This spring marks the 100th anniversary of the 11th edition of the Encyclopædia Britannica, generally considered the greatest manifestation of the "Great EB." In March 1911, a full-page ad in the New York Times heralded the 11th edition as "the sum of human knowledge—all that mankind has thought, done or achieved, all of the past experience of humanity that has survived the trial of time and the ordeal of service and is preserved as the useful knowledge of today" and declared that in its 29 volumes "all is included that is relevant and everything explained that is explainable."

Such claims on the part of any reference work, whether wiki-based or peer-reviewed, sound extravagant today. We are humbler now, less sanguine about our powers of comprehension, more sensitive to cultural bias. Yet there remains something awe-inspiring about the Great EB and the grand synthesis it represents. If there is folly in the attempt, perhaps it is a holy folly.

The first edition, published in three volumes in 1768, was Edinburgh's answer to the French Encyclopédie. The three Scots who conceived the plan—diminutive Andrew Bell, prudent Colin Macfarquhar and whisky-loving William Smellie (memorialized by Robert Burns for his "uncomb'd grizzly locks, wild staring, thatch'd / A head for thought profound and clear, unmatch'd"), and the "Society of Gentlemen" which supported their venture, were after something more Scottish in spirit than the jaded rationalism of the French encyclopédistes. They hoped to distill all the arts and sciences to their essentials, retaining everything that is useful and pleasing in the world of learning and compassing the practical as well as the high arts, from the mechanics of Noah's ark to the physiology of childbirth illustrated in meticulous (to some readers, obscene) detail.

Subsequent editions enlisted the leading lights of British, Irish and eventually American learning and culture. But the 11th edition (which was updated but not significantly changed until the 14th) surpasses all. It gave T. S. Eliot a source of arcane lore at once fascinating and oppressive; in his poem "Animula," "The pain of living and the drug of dreams / Curl up the small soul in the window seat / Behind the Encyclopaedia Britannica." Jorge Luis Borges spent his first literary prize on a complete set of the 11th edition, and in "Tlön, Uqbar, Orbis Tertius" wrote of an imaginary world whose existence he discovered in an altered reproduction of the tenth. Richard John Neuhaus, who used to read the 11th edition every summer with his friends in an Ottawa cottage, counted it indispensable.

We purchased our own set many years ago, and it has been moldering away in the basement—with its dark red boards, morocco leather spine and India paper leaves slowly yellowing and gathering dust—ever since I gave up the scheme of reading it from end to end. To celebrate the centenary, our boys carried the heavy volumes back upstairs; and now I sit gazing at towers of knowledge I cannot hope to scale.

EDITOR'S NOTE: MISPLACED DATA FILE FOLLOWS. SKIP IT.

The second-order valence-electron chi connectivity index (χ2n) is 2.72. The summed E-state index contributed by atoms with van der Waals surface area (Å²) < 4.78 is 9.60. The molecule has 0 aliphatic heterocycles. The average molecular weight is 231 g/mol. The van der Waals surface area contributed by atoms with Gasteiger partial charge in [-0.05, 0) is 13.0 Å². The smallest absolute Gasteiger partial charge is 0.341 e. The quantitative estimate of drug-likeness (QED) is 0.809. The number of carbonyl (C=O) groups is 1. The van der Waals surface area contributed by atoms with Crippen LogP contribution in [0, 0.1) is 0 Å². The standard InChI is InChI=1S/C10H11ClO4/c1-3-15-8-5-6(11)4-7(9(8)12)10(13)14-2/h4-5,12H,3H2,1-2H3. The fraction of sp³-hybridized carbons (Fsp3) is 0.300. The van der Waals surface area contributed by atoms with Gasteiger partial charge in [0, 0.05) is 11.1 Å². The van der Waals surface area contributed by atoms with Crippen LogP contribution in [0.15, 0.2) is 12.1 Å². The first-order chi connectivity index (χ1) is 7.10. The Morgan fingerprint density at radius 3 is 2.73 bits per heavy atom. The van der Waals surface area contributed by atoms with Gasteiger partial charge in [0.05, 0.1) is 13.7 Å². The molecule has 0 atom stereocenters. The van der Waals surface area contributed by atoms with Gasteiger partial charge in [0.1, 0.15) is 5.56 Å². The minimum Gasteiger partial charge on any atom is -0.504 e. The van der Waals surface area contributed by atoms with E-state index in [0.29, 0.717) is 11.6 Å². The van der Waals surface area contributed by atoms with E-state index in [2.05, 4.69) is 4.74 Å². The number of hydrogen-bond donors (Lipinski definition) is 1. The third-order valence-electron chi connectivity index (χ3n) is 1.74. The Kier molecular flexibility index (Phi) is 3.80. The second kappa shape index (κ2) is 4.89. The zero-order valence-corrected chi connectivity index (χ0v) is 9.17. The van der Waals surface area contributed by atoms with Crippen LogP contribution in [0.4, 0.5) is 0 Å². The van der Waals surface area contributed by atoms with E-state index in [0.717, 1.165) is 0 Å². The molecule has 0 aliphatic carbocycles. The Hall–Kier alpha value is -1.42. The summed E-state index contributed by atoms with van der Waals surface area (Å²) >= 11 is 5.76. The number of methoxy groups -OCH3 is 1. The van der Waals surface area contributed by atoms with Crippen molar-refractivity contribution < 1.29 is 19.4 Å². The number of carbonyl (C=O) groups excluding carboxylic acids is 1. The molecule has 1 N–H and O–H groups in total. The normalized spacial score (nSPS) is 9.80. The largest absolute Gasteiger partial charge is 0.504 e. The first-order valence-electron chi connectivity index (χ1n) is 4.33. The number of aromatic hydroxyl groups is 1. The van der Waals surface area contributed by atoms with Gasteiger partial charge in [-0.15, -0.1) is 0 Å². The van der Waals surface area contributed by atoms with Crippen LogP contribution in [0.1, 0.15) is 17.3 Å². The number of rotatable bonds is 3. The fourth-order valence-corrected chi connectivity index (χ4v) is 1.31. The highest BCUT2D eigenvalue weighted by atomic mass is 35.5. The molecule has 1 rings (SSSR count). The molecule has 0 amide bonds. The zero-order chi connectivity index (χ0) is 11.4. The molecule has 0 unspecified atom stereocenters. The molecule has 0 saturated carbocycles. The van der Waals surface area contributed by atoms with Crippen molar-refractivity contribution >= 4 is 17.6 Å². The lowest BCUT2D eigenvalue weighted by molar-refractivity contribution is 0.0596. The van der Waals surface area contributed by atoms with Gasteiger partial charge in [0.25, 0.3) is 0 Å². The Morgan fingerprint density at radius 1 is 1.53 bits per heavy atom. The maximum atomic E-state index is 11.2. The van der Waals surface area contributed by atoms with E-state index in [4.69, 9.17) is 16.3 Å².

The 11th edition is the consummate expression of the heroic age of discovery and translation, of prodigies like Assyriologist Archibald Sayce and Egyptologist Flinders Petrie, of clergy naturalists, philologist missionaries, spiritualists, feminists, abolitionists, socialists, Tractarians, Darwinians, utilitarians and Theosophists. Dipping into the 11th edition at random, I encounter Algernon Swinburne discoursing on Mary Queen of Scots, Frank Podmore on automatic writing, James Clerk Maxwell on capillary action, Morris Jastrow on astrology, Baron von Hügel on the Gospel of John, T. H. Huxley on biology, James Legge on Confucius, Cuthbert Butler on Benedictines, G. G. Coulton on celibacy, John Muir on Yosemite, Reynold Nicholson on Sufism, Bertrand Russell on geometry, Jessie Weston on King Arthur, Laurence Austine Waddell on Tibet. I feel as if I've wandered into Socrates's afterlife: a chance to meet the intellectual heroes of the past, a symposium with men and women of genius, strong prejudice and strange habits.

Neutral is one thing the Great EB was not. Catholics felt misrepresented; atheists suspected Jesuit influence. Later editions were zealous about avoiding giving offense; but I find the clash of opinions bracing and am content to hear F. C. Conybeare say of the Eucharist, "To the modern mind it is absurd that an image or symbol should be taken for that which is imaged," knowing that I can turn to the articles on transubstantiation, Sacred Heart and Immaculate Conception for a different point of view. At least religion is taken seriously and theology conceived as a vital branch of knowledge.

At a 1968 banquet in London's Guildhall celebrating the 200th anniversary of the Britannica, Robert Hutchins raised his glass of Madeira to the mayor, prime minister and distinguished guests and toasted the Britannica as the embodiment of "a vision in which science and technology, instead of threatening to exterminate us, will repeal the curse of Adam and enable all men everywhere to achieve their full human possibilities." No doubt there is hubris in thinking that by adding knowledge to knowledge we attain wisdom. Yet I find too much of the true, the good and the beautiful in these 100-year-old volumes to return them to the basement. Somehow we will find a way to make room for them where they belong, next to the The Divine Comedy and the OED, on the first floor.

Carol Zaleski

Carol Zaleski is professor of world religions at Smith College in Northampton, Massachusetts.

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